Will #COVID19 generate #global #preparedness? (Lancet, summary)

[Source: The Lancet, full page: (LINK). Summary, edited.]

Will COVID-19 generate global preparedness?

Kathryn H Jacobsen

Published: March 18, 2020 | DOI: https://doi.org/10.1016/S0140-6736(20)30559-6

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In The Lancet, Nirmal Kandel and colleagues1 report their analysis using an operational readiness index to summarise countries’ national performance across 18 indicators of preparedness to prevent, detect, and respond to an outbreak of a novel infectious disease. The authors’ analysis shows that only 104 (57%) of 182 countries had the functional capacity to perform crucial activities at national and subnational levels. 32 (18%) countries had low readiness and would require external resources to control an emerging infectious disease event. Kandel and colleagues’ conclusions are similar to those of the Global Health Security Index2  and previous assessments from WHO.3

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I declare no competing interests.

Keywords: COVID-19; SARS-CoV-2; Pandemic Preparedness.

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#Health #security capacities in the context of #COVID19 #outbreak: an analysis of #IHR annual #report data from 182 countries (Lancet, abstract)

[Source: The Lancet, full page: (LINK). Abstract, edited.]

Health security capacities in the context of COVID-19 outbreak: an analysis of International Health Regulations annual report data from 182 countries

Nirmal Kandel, MPH, Stella Chungong, MPH, Abbas Omaar, MSc, Jun Xing, MPH

Published: March 18, 2020 | DOI: https://doi.org/10.1016/S0140-6736(20)30553-5

 

Summary

Background

Public health measures to prevent, detect, and respond to events are essential to control public health risks, including infectious disease outbreaks, as highlighted in the International Health Regulations (IHR). In light of the outbreak of 2019 novel coronavirus disease (COVID-19), we aimed to review existing health security capacities against public health risks and events.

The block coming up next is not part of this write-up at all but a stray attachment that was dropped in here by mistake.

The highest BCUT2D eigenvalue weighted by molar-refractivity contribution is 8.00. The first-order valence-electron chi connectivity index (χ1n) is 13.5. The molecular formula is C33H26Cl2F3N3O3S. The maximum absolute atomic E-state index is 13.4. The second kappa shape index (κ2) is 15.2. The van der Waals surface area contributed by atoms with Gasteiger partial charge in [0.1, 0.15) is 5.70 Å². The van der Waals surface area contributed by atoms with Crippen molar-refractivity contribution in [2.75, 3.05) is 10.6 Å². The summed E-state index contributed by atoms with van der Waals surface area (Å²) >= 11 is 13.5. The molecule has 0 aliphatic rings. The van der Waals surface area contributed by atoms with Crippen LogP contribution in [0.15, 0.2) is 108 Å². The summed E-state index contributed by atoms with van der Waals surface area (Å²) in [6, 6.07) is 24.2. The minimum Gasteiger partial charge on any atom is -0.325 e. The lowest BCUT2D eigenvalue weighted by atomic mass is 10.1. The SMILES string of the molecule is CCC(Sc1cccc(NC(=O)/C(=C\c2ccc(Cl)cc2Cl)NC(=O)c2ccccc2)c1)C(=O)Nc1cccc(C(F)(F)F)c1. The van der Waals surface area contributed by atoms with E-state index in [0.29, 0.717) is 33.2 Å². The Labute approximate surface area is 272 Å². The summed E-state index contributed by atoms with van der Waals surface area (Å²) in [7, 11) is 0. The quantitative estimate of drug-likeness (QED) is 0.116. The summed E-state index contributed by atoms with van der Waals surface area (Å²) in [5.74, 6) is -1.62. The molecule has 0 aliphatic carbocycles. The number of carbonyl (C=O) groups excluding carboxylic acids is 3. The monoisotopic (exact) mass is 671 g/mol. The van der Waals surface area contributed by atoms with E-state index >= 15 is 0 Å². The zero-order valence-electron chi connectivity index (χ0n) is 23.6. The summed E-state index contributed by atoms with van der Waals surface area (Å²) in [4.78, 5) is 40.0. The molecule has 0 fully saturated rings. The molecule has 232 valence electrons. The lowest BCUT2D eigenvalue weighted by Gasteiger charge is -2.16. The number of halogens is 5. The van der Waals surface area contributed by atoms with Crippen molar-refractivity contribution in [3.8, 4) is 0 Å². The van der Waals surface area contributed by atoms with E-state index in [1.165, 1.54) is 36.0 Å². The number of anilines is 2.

Methods

We used 18 indicators from the IHR State Party Annual Reporting (SPAR) tool and associated data from national SPAR reports to develop five indices: (1) prevent, (2) detect, (3) respond, (4) enabling function, and (5) operational readiness. We used SPAR 2018 data for all of the indicators and categorised countries into five levels across the indices, in which level 1 indicated the lowest level of national capacity and level 5 the highest. We also analysed data at the regional level (using the six geographical WHO regions).

Findings

Of 182 countries, 52 (28%) had prevent capacities at levels 1 or 2, and 60 (33%) had response capacities at levels 1 or 2. 81 (45%) countries had prevent capacities and 78 (43%) had response capacities at levels 4 or 5, indicating that these countries were operationally ready. 138 (76%) countries scored more highly in the detect index than in the other indices. 44 (24%) countries did not have an effective enabling function for public health risks and events, including infectious disease outbreaks (7 [4%] at level 1 and 37 [20%] at level 2). 102 (56%) countries had level 4 or level 5 enabling function capacities in place. 32 (18%) countries had low readiness (2 [1%] at level 1 and 30 [17%] at level 2), and 104 (57%) countries were operationally ready to prevent, detect, and control an outbreak of a novel infectious disease (66 [36%] at level 4 and 38 [21%] at level 5).

Interpretation

Countries vary widely in terms of their capacity to prevent, detect, and respond to outbreaks. Half of all countries analysed have strong operational readiness capacities in place, which suggests that an effective response to potential health emergencies could be enabled, including to COVID-19. Findings from local risk assessments are needed to fully understand national readiness capacities in relation to COVID-19. Capacity building and collaboration between countries are needed to strengthen global readiness for outbreak control.

Funding

None.

Keywords: SARS-CoV-2; COVID-19; Pandemic preparedness.

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How will #country-based #mitigation measures influence the course of the #COVID19 #epidemic? (Lancet, summary)

[Source: The Lancet, full page: (LINK). Summary, edited.]

How will country-based mitigation measures influence the course of the COVID-19 epidemic?

Roy M Anderson, Hans Heesterbeek, Don Klinkenberg, T Déirdre Hollingsworth